Know-nothingness at a mid-Ohio middle school

Sometimes you’ve got to wonder if any Christianists have any critical thinking abilities.

Well, nevermind, I know the answer to the question already, but here’s yet more evidence that fundies “just don’t get it.”

The scene is Mount Vernon (Ohio) Middle School, where seventh-grade science teacher and Christianist John Freshwater stands accused of, among other things, proselytizing his students, burning a cross in a student’s skin, and teaching creationism against district policies. His district is investigating the charges.

It seems that some students (and parents, I’ll betcha) assume that if you’re not for Freshwater, you’re not a Christian. Or worse yet, if you’re not Christian, you can’t support him. Witness these quotes from the local newspaper:

Several comments from students and parents indicate that acceptance and religious tolerance is a one-way street for many concerned.

Beth Murdoch, whose daughter attends the middle school, is one of the parents who has expressed concerns about the sometimes hostile environment at the middle school.

“You’re either for Mr. Freshwater or you’re against Mr. Freshwater. There’s no in between,” Murdoch said. “In the kids’ minds, I think, it is just the Bible issue. And who is going to go against the Bible? Nobody. But it seems like the ‘Christians’ are using that as an excuse to gang up on the ‘atheists.’

“My daughter Arie told me about a Jewish child who brought his Torah to school when other students brought Bibles in support of Freshwater,” she continued. “He thought he was supporting freedom of religious expression, and the other kids just ripped him apart. ‘What are you doing?’ they asked. ‘You can’t support Mr. Freshwater, you’re Jewish.’ So they don’t get it.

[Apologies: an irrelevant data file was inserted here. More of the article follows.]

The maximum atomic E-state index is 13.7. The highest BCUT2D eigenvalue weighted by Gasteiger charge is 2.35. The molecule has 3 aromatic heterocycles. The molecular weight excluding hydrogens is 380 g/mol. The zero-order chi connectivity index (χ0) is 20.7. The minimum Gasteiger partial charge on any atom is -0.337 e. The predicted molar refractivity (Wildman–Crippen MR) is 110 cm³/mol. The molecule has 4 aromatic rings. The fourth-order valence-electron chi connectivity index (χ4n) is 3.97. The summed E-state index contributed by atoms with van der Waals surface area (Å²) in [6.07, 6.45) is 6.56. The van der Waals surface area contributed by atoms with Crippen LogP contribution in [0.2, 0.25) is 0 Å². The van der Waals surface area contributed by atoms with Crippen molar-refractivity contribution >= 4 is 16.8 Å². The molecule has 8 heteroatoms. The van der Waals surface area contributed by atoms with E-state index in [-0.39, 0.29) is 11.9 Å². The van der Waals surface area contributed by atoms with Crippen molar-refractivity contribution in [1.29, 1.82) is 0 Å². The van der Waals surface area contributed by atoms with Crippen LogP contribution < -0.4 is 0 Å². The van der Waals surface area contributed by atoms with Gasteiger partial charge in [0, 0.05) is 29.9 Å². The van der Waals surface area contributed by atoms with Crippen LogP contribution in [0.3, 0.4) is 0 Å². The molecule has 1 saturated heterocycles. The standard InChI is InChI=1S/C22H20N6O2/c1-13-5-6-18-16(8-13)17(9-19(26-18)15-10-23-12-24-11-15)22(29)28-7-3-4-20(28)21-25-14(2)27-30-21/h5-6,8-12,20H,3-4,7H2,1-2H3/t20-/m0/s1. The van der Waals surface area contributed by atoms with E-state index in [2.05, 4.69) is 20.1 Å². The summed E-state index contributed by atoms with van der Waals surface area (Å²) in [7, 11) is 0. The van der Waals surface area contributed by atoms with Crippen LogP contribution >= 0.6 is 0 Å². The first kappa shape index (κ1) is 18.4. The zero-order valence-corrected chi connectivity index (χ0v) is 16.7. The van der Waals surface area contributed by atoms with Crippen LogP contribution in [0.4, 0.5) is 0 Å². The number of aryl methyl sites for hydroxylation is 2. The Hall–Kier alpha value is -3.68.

“I don’t think people realize the depth of what’s going on between the students. It’s a mob mentality right now. It’s peer pressure. To not wear a T-shirt and to not bring your Bible when they say bring your Bible and wear a T-shirt, you’re asking for trouble.”


Murdoch said that Arie sometimes wears a cross necklace to school. Another student, according to Murdoch, asked Arie why she wore the cross if she doesn’t support Freshwater.

Freshwater, who appears to be friends with a right-wing religious nutcase “Coach” Dave Daubenmire, first made headlines when he refused administrators’ orders to remove his desk copy of the Bible from students’ view. Freshwater and “Coach” Dave made the situation into a freedom of religion/freedom of expression issue, an example of the secular “war on Christianity.”

Students rallied behind Freshwater, a popular teacher in the school, by holding a rally, clutching their Bibles in rebellion. Then other details about life in Freshwater’s classroom came out.

He allegedly makes it a habit to loan out classroom copies of the Bible to students, teaches and hands out creationist literature while conducting science lessons, and preaches a very narrow kind of Christianity in class. One student has accused him of burning a cross in the boy’s skin with an electrical demonstration device, either a Tesla coil or a Van de Graaf generator.

As happens in such situations, those supporting Freshwater have turned him into a kind of martyr, while those who are lukewarm about him have been made into puppets of the Enemy. The kids there apparently don’t get the connection that the Torah is a holy book and actually provides the first few books of the Christian Bible. To wear a cross and not support Freshwater is somehow a sin against one’s faith.

It’s akin to gang warfare. Instead of the Crips and the Bloods, you’ve got the “atheists” and the “Christians.” Stupid, stupid, stupid.

Freshwater may be a great teacher, and popular among his students, but somewhere along the way his superiors dropped the ball. Public school teachers, even in a small midwest town, cannot by law preach religion in class. Constitutional law prevents it. If the school district had been on the ball, they would have quashed Freshwater’s activities before things got out of hand.

Instead, they stood by while his peculiar kind of exclusive Christianity created an atmosphere of mistrust and acrimony in what is probably a really nice little town.

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